The March That Never Happened

“The chief cause of the capture of the division was the absence of the artillery from the line, the removal of which was ordered and carried out on the afternoon of May 11th.” (1)

View from the apex of the salient.

View from the apex of the salient.

Written years later this was Colonel Thomas H. Carter’s explanation for the disaster that befell Edward Johnson’s division within the Mule Shoe. He would continue “It was withdrawn the afternoon of May 11th by order of General Long, chief of artillery, second corps (Ewell’s), who was doubtless acting under orders, and who said the cavalry had reported the renewal of the flank movement toward Richmond by the enemy”.

So there we have it. Colonel Carter had been the second ranking officer in the corps artillery. As such he was assigned  direct command of the artillery along the Mule Shoe line. If anyone outside the uppermost level of the Corps would know the facts it would have been him.  He, like many Confederates writings on Spotsylvania in the period of from 1890 to 1910 agree on the cause for the disaster.

So was the Colonel, and the many others who shared his opinions about the withdrawal of the artillery that afternoon,  correct? After all General Robert E. Lee, only days after the event  called it “one of his blunders”. (2) Was the plan to actually to move or to prepare to move the army that night? And if was to move where to? To answer that question we don’t begin at nightfall on May 11th. Rather we begin at about 8:15 PM on May 10th.

 

Google Earth of the Mule Shoe

Google Earth of the Mule Shoe

 

Before we look at that however some boundaries need to be established. The first, and perhaps the most obvious, is that the armies would inevitably move from Spotsylvania Court House.  Despite Grant’s well-known comments about fighting it out “on this line if it takes all summer”, the armies would inevitably move on. It was merely a question of which side moved first, in what direction and when. Secondly, this post is limited to the Second Corps units in the Mule Shoe. Both Alexander, commanding the First Corps artillery, and Walker the Third, were given orders to prepare for a move. Of course all the corps commanders would have received similar orders. But again we are only concerned with the Second Corps, and so we take up the story.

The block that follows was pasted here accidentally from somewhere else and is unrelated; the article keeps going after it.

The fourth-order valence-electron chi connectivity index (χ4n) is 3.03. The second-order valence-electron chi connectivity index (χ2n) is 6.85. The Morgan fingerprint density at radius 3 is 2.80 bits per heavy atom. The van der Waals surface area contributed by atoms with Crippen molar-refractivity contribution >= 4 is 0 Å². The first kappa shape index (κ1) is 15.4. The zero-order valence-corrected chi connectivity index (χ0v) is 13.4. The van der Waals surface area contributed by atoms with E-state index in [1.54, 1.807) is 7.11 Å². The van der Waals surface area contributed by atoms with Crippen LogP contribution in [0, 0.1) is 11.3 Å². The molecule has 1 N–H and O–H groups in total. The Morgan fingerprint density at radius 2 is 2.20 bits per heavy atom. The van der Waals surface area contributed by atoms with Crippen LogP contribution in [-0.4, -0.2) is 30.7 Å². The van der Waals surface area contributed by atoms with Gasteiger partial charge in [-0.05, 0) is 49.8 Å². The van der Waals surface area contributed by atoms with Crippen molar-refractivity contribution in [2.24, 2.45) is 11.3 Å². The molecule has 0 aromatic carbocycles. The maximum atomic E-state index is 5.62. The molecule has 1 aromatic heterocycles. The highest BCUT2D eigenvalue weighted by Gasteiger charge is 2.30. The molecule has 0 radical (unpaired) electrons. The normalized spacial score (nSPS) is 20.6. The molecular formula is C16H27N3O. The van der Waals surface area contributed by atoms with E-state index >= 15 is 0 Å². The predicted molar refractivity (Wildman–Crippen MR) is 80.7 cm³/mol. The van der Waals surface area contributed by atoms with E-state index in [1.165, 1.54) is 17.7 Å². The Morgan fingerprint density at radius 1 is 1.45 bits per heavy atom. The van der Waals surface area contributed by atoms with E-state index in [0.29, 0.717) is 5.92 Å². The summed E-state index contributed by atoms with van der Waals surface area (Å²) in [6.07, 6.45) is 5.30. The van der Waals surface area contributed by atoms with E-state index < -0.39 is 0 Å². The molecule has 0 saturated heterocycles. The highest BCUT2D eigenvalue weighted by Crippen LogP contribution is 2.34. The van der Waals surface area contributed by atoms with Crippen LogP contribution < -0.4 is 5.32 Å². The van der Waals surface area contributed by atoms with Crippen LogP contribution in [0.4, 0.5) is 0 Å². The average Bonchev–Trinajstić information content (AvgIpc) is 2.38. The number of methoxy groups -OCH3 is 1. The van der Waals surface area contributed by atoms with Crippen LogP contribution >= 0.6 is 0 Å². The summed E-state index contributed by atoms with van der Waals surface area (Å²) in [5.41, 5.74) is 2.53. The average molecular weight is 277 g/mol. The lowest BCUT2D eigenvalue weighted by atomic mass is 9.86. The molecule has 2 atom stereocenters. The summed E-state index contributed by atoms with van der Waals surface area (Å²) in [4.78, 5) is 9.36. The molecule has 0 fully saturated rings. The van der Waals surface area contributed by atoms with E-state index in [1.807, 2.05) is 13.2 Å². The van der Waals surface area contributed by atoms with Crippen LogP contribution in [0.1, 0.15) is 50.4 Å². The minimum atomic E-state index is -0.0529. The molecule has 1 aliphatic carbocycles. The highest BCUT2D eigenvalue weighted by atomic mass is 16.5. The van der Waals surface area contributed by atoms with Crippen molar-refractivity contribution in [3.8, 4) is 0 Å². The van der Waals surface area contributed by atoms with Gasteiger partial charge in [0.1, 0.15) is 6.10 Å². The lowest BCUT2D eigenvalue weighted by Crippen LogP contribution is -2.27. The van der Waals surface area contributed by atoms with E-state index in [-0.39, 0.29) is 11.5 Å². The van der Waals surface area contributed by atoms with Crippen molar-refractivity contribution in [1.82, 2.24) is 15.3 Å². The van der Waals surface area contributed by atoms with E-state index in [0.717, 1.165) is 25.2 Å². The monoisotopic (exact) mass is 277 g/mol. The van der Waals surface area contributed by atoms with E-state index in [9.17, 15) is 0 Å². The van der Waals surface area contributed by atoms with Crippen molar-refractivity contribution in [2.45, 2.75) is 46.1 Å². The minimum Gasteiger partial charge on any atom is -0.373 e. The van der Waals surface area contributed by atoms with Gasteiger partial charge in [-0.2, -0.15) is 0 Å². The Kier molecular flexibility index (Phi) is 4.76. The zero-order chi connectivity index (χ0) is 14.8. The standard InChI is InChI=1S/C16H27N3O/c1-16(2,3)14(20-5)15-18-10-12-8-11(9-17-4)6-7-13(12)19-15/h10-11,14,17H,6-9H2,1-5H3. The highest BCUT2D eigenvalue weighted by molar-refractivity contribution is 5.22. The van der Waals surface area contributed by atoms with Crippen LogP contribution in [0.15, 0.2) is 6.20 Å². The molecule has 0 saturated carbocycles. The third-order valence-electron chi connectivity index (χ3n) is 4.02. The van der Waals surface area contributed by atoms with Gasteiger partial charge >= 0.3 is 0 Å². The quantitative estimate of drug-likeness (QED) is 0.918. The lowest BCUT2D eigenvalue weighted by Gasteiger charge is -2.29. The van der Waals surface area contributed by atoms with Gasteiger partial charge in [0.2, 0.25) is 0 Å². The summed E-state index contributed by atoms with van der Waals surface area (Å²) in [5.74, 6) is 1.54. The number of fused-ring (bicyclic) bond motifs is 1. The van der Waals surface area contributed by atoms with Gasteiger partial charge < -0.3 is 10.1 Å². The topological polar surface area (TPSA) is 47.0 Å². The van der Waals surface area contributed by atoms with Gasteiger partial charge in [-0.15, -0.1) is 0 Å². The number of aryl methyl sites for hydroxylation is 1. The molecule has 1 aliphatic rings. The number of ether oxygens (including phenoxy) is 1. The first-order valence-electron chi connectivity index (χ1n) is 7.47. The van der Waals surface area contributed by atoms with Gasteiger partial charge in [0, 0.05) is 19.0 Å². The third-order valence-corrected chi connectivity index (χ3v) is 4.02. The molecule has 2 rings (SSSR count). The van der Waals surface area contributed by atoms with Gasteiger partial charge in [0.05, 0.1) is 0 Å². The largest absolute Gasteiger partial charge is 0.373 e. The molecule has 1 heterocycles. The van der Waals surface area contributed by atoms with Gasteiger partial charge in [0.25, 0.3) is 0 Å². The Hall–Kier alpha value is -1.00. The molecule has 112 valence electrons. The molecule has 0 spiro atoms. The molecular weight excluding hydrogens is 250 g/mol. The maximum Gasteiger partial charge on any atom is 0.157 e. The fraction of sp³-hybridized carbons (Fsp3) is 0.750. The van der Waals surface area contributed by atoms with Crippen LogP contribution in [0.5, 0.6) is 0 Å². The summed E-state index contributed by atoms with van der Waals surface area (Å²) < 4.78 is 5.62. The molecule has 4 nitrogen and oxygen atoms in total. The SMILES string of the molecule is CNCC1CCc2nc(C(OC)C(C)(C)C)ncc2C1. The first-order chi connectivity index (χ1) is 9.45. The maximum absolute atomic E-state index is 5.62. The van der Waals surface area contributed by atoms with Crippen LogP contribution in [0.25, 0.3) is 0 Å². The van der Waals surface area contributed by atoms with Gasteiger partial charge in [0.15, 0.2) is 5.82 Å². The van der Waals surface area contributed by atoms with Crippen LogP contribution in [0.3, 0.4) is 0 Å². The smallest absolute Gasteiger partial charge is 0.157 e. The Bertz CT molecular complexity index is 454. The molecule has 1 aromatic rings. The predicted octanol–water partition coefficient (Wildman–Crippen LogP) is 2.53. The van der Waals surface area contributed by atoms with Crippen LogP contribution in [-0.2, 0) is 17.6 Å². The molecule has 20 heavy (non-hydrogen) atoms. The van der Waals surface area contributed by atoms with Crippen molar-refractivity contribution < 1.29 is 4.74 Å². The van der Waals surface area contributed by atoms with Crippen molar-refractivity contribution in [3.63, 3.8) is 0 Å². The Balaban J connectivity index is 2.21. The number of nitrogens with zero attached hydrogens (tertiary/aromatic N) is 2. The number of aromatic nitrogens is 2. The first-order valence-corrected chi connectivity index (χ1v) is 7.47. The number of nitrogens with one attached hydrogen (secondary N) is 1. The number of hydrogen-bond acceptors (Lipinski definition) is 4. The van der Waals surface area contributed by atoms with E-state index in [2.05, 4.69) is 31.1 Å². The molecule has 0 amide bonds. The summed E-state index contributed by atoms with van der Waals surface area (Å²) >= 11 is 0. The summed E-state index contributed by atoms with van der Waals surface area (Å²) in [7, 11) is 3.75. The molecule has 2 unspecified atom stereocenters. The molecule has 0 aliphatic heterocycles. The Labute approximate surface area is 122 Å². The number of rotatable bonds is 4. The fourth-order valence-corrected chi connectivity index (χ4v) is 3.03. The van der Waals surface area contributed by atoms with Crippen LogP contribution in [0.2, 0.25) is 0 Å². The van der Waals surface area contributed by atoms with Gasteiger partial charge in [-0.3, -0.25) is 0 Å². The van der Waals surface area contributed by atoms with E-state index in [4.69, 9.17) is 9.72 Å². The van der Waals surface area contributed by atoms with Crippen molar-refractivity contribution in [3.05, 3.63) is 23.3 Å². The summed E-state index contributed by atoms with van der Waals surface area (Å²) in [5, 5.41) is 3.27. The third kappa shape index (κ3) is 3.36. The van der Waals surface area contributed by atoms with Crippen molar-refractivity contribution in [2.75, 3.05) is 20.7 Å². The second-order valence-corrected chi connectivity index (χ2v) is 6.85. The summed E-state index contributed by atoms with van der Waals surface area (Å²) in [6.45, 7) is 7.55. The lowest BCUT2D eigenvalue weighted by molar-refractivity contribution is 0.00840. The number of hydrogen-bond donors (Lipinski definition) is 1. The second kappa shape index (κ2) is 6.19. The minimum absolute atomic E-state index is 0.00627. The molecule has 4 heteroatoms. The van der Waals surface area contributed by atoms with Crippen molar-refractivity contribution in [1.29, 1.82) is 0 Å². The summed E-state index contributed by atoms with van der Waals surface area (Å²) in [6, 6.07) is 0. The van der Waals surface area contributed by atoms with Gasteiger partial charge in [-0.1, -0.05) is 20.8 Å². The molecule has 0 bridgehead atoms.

When Federal Colonel Emory Upton’s troops fell back to their start line the night of the 10th the Confederates were happy to see them go. Despite their entrenchments, the Federals had quickly punched a hole several hundred yards wide in the defenses as well as almost reaching the McCoull House, Edward Johnsons headquarters. While the Confederates had moved quickly, General Lee himself ordering replacement gunners for a battery forward,  to seal the breach and drive the attackers out, they realized they had been lucky. Only the inability of the Federals to reinforce the success had prevented major damage.

From in front of the works up the slope to Dole's Salient.

From in front of the works up the slope to Dole’s Salient.

The weakness of the line had been apparent to Gen. Robert E. Lee almost as soon as it had been created. On May 9, he had said that it was a miserably weak line, and did not see how it could be held. Now only a day later his fears about the weakness of the position had been validated. Even so the ease with which his defenses had been ruptured had to be a surprise. It was apparent that corrective action needed to be taken immediately, before the Federals could resume the attack. As soon as the battle ended he sent orders to Gen. Ewell directing specific actions correct weaknesses and to prepare for a renewed attack. So concerned was Gen. Lee that he personally visited the area of Doles Salient early the next day. Perhaps this was another indication of his mistrust not only of the line that Ewell held, but Ewell himself.

Throughout the following day the Confederates worked to prevent a repetition of Upton’s success. Not just shoveling more dirt onto the earthworks, but more effectively coordinating the defenses. This process would continue throughout the day and well into the night. At the same time there was a vigorous discussion among the leaders, at all levels, as to whether to hold or abandon the salient.

Topo of Mule Shoe showing lines and McCoull Lane

Topo of Mule Shoe showing lines and McCoull Lane